Reflections on the 2016 CCW Review Conference

This is a guest post by Anna Khalfaoui. Anna is currently pursuing a LLM at Harvard Law School, having previously studied at Cambridge University and King’s College London. She specialises in public international law and international human rights law.

Reflections on the Review Conference as a newcomer to CCW

The Fifth Review Conference of the Convention on Conventional Weapons (CCW) was a great success for advocates of a ban on fully autonomous weapons. Held at the United Nations in Geneva in December 2016, the Conference was also an opportunity for me to discover and reflect on the processes and challenges of the CCW, to which I was a newcomer.  

I became involved when I attended the Conference as part of Harvard Law School’s International Human Rights Clinic (IHRC).  I also contributed to a report that IHRC co-published with Human Rights Watch the week before the Review Conference. Making the Case: The Dangers of Killer Robots and the Need for a Preemptive Ban rebuts the major arguments against a prohibition on the development and use of fully autonomous weapons. These weapons, also known as killer robots and lethal autonomous weapons systems, would be able to select and engage targets without human intervention.

The Review Conference was a key step toward a ban because states parties agreed to formalise talks on killer robots by establishing a Group of Government Experts (GGE), which will meet for 10 days in 2017. This GGE creates the expectation of an outcome as past GGEs have led to negotiation of new or stronger CCW protocols. It provides a forum for states and experts to discuss the parameters of a possible protocol which hopefully will take the form of a ban. The Review Conference also showed that support a ban is gaining traction around the world. Argentina, Panama, Peru and Venezuela joined the call for the first time at the Conference, bringing to 19 the number of states in favour of a ban.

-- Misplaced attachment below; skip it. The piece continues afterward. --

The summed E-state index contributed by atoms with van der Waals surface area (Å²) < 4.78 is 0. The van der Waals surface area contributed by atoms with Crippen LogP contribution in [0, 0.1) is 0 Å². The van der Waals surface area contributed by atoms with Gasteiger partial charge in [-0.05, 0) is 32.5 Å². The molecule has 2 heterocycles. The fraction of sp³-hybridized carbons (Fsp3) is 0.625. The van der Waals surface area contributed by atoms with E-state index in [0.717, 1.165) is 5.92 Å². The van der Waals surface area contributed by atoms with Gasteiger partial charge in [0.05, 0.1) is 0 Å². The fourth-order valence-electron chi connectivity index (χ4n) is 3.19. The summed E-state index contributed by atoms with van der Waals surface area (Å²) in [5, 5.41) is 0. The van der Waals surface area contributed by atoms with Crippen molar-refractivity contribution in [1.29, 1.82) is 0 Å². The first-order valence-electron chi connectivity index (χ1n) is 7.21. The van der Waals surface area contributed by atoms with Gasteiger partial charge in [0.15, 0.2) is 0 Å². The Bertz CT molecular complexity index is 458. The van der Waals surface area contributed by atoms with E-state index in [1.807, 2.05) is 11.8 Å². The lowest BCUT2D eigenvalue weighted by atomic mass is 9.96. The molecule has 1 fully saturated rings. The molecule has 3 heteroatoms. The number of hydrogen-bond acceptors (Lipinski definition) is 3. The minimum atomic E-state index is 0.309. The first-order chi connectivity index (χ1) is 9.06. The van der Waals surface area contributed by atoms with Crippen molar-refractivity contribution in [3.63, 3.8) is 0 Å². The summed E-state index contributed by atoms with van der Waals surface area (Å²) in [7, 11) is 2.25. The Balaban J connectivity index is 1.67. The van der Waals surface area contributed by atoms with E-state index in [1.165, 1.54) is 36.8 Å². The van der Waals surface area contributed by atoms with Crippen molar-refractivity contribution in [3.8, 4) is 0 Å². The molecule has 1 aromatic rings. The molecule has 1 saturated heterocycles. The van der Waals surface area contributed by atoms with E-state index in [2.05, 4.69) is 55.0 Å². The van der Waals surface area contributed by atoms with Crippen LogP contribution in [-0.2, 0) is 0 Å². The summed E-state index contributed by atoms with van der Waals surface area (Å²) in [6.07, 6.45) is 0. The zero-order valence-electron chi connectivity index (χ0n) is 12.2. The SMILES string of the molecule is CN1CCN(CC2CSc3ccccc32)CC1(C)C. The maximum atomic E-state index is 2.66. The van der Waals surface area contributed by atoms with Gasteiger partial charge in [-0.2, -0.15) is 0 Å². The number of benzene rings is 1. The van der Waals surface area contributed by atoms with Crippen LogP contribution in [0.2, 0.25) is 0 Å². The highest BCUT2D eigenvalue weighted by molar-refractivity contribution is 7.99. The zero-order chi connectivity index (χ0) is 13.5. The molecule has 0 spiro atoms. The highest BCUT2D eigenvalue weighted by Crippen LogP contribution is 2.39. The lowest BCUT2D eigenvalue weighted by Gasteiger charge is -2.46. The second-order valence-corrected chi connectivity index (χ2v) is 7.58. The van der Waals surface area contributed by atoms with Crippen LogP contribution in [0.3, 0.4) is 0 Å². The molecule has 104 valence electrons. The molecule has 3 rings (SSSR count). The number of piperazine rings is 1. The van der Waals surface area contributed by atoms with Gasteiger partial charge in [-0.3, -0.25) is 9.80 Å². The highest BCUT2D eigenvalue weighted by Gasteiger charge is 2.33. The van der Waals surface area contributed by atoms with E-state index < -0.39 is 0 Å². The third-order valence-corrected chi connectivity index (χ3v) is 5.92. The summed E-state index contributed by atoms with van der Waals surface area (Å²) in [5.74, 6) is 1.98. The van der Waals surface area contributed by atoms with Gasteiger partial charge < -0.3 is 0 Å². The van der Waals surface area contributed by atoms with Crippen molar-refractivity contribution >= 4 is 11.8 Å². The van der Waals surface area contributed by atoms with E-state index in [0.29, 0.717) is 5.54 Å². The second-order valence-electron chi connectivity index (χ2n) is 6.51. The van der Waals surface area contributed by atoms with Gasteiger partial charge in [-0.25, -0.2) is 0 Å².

The establishment of a GGE was the news I eagerly waited for the entire week. When the Review Conference opened on December 12, this result did not seem guaranteed. Decisions under the CCW are adopted on the basis of the consensus. This means that any state can block progress and the Russian delegation, from the beginning of the week, forcefully opposed the move to set up a GGE. All other countries that addressed killer robots during the Review Conference explicitly supported establishing such a group. There was something strange about the risk of a single state blocking efforts openly promoted by numerous countries, and I wondered whether, faced with the threat of isolation, it would actually do so. Ultimately, this opposition appears to have been overcome by overwhelming support for more formal discussions.

I first heard about fully autonomous weapons when I joined IHRC in September. At the Review Conference, I realised how invested I had become in this issue and how relieved I was when, on Friday, it became clear that Russia was not going to block a GGE. Fully autonomous weapons are still only under development. Yet, because they have the potential to dramatically change the way that wars are fought, it is incumbent upon us to address the dangers they pose before they find their way to military arsenals and the battlefield.